Meet Susan from Callooh Callay, dear readers. Susan’s shop on Etsy is beautiful, refined, and perfectly presented. I’m sure you’ve always wanted to know about the person behind the shop, so read on!
Q: Tell our lovely readers a bit about yourself. Is buying and selling vintage your full-time gig or a hobby? How and when did you get started in this business?
A: I sort of backed into selling vintage, almost by accident. A few years ago I started out making jewelry with vintage buttons as Christmas presents for friends. Then I read about Etsy in the New York Times, and a few months later I opened a store for my jewelry. Almost immediately I became aware of the wonderful vintage for sale there, and, well, I’ve got lots of junk, you know? I’ve been buying vintage for years (I have flea market dreams that seem to last for hours), so at first I was just clearing out a few things and then I got well and truly hooked.
I’ve been selling vintage for only 2 years now, though I’ve collected for decades. So I consider myself a newbie and am constantly bumping my head up against my ignorance, but there are so many resources out there, and so many helpful people, it’s been wonderful.
This is not my full-time job—I’m also a freelance editor and a fiction writer (the latter remaining securely in the realm of hobby). I’d love to be able to devote more time to it, but you work with what you’ve got.
Q: Do you have any favorite, never-let-you-down, treasure hunting spots? Would you like to share, or are they top-secret?
A: One of my favorites you know quite well: the Belle Clair flea market in Belleville, Illinois. The challenge there isn’t finding good stuff, it’s finding good stuff at a good price. Aside from that I’m mostly a garage sale gal—estate sales when I feel like getting up really early and standing in line, but also just your basic garage sale, where you can find a Depression glass plate wedged up against old tennis shoes and jelly jars. Some days you come up empty, but then there are the fabulous finds, like the unmarked and unrecognized McCoys jumbled in with a pile of old pots.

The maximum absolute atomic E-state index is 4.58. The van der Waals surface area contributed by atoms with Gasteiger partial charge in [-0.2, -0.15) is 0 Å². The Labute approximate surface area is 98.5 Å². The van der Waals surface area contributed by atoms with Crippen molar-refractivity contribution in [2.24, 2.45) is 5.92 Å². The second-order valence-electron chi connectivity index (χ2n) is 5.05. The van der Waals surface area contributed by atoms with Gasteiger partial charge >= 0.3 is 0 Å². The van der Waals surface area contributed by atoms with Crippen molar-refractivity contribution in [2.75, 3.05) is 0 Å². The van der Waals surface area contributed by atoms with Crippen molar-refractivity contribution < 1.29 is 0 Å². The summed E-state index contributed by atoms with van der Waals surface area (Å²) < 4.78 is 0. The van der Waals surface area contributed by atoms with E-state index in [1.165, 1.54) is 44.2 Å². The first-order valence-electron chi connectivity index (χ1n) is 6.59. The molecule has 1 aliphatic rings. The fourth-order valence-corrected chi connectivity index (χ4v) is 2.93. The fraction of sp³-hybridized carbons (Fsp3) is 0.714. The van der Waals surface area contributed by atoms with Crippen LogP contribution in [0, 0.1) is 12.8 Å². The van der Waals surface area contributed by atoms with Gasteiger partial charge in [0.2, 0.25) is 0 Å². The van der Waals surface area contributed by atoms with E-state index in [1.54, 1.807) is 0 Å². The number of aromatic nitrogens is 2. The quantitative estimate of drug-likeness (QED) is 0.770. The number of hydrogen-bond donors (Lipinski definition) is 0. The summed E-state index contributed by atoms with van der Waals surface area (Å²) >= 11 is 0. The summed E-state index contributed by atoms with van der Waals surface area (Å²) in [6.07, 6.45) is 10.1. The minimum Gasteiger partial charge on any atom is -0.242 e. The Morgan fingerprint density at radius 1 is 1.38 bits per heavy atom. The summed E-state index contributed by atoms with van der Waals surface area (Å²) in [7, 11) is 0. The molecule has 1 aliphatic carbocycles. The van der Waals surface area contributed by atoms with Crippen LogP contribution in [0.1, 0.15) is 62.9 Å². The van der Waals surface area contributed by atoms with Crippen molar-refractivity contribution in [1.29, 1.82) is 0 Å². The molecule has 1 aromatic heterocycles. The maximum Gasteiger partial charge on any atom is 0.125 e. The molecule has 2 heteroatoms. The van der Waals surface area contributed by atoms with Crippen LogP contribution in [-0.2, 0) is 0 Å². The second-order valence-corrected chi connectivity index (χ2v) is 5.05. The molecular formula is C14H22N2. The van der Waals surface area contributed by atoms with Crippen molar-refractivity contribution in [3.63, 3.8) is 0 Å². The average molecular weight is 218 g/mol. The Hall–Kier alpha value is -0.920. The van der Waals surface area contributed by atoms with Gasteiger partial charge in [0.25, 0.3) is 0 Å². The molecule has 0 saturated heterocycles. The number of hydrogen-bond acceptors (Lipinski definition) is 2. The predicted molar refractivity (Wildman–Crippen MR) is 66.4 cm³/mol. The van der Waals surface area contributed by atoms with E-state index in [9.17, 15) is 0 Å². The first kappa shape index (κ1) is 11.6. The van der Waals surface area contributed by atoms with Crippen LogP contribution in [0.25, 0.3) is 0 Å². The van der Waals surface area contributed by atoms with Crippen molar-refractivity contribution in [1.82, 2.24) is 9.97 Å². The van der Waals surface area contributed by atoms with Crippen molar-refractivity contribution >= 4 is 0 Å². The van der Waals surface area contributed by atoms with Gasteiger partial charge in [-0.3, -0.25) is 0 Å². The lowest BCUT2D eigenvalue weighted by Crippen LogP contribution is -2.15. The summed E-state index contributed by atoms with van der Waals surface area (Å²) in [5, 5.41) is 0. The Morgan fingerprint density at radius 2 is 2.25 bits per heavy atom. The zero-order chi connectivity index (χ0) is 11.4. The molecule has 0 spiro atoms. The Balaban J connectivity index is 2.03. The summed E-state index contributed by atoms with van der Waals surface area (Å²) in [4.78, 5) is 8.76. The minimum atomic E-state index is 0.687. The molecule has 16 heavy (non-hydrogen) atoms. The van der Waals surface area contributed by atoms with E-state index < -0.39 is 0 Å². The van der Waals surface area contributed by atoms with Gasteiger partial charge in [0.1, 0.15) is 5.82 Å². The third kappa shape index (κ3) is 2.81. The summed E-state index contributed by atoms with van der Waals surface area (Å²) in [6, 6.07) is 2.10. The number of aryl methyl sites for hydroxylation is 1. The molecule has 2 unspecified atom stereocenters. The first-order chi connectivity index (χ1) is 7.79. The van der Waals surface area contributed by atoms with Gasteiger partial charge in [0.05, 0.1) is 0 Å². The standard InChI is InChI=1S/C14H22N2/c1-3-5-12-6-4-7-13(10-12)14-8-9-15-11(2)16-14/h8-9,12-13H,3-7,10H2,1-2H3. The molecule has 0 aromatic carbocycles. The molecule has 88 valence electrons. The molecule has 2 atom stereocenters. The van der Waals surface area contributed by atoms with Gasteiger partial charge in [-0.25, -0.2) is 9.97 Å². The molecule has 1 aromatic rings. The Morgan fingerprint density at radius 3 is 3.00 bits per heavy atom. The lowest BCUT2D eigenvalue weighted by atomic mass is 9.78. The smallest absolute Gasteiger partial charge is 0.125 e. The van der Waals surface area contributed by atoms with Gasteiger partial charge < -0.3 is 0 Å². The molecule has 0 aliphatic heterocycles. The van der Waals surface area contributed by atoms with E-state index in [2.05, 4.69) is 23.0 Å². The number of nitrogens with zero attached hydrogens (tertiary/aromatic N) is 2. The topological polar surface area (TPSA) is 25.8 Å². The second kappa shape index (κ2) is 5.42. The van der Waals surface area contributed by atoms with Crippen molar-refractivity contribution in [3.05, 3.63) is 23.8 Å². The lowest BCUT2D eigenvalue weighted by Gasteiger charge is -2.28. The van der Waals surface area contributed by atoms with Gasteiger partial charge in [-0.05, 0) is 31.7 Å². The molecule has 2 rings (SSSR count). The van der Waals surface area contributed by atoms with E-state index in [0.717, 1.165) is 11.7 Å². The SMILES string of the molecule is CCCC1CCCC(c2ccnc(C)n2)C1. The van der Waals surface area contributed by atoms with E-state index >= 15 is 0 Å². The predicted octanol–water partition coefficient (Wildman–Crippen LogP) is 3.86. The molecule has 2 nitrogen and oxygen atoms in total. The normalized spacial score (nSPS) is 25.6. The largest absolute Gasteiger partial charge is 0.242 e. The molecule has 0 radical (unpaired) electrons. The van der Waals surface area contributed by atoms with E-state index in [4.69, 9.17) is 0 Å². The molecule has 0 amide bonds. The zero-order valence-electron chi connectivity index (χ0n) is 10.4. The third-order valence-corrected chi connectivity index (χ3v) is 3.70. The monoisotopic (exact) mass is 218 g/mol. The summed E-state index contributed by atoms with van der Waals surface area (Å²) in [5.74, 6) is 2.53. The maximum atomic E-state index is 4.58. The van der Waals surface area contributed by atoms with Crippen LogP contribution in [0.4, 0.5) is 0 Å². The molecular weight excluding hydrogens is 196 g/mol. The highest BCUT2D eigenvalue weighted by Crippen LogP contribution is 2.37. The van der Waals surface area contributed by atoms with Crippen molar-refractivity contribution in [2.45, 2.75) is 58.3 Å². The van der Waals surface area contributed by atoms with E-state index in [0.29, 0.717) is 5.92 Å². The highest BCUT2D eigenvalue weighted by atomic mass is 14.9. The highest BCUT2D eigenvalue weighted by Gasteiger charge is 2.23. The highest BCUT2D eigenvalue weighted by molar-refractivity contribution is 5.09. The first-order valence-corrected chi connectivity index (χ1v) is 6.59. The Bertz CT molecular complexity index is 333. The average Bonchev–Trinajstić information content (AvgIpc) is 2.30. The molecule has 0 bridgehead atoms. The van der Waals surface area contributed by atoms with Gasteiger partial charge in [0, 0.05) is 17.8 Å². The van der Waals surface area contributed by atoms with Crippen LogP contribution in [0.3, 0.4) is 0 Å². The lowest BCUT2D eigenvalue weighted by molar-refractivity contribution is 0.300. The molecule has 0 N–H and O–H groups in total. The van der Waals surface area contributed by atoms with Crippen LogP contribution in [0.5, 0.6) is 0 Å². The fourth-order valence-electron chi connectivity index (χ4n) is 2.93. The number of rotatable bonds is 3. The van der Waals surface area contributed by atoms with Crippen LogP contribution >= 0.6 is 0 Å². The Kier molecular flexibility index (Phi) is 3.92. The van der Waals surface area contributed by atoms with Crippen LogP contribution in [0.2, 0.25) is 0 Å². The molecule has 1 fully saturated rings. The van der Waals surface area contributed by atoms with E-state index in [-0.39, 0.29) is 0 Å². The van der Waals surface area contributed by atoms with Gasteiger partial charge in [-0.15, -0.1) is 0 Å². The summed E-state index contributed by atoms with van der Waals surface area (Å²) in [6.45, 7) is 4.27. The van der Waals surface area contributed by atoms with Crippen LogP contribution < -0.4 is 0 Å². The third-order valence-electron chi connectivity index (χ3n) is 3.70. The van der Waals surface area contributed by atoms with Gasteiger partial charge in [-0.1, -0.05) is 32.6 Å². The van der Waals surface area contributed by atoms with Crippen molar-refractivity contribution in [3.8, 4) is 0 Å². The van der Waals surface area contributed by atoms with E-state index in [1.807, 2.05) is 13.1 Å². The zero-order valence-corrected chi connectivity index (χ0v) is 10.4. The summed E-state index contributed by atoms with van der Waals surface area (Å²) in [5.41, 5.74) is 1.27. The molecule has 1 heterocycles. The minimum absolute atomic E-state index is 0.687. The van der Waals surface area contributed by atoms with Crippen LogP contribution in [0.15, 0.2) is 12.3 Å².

Q: Is there a certain aesthetic you look for when you’re thrifting? How do you decide what to pick up, or just pass on? Do you wait for an item to speak to you?
A: I truly admire the shops that have a clear aesthetic—an era or style that they specialize in, that give them a coherent look. But my shop is more like my house—a little of the kitschy treasures my grandma would have loved, some weathered wood and boxes, old toys, books. I do have a few things I tend to carry, like hats and tins, because I love them and have found they sell. But in general I just look for things that are amusing or beautiful, or sometimes both.
Q: Be honest, do you keep many of your finds, or is it strictly business? And do you have any personal collections that you have built over time through thrifting?
A: Of course I’ve kept some stuff—who wouldn’t? A stone Buddha head is one; a small McCoy pot from the 30s; some Russell Wright chartreuse plates; a perfect black straw pillbox hat (one of the few that actually fits my head). But I force myself to sell most of it, including some pieces I truly love. Aside from books and rocks, I don’t have any collection that extends beyond five or six pieces (a reaction to my mother, I think, who is a compulsive, outrageous collector). I just have lots (and lots) of different things.
Q: Are there any items you’ve regretted selling and wish you would have kept for yourself?
A: Absolutely—an Art Deco statue of a woman; a small rough wood box with the most gorgeous patina. But the hardest was wrapping up my old Olive Oyl marionette from when I was a kid. She’d been in my basement for decades, and it was fitting that she find a new home, but it was painful. The only thing that made me feel better is she was purchased by a toy museum in Seoul, South Korea–so cool to think of tourists and Korean school kids visiting her in her little glass case.
Q: Pick one and tell us about it: Weirdest, most valuable, or most satisfying find?
A: I’ve sold several hats by Mr. John, one of the great characters of American millinery (who once designed a hat for an elephant). The first one I bought was a navy blue straw pillbox hat with a large rose that sticks out in front, right over the woman’s face, and bobs when she moves her head. Simply divine.
Hope you enjoyed meeting Susan and learning about her background! Hop on over to Callooh Callay on Etsy to dig in even deeper!
Robin Eastwood is a treasure hunter and vintage fanatic. Visit The Fancy Lamb on Etsy to drool over some of her latest finds, and follow Robin on Twitter to hear about her latest thrifting adventures.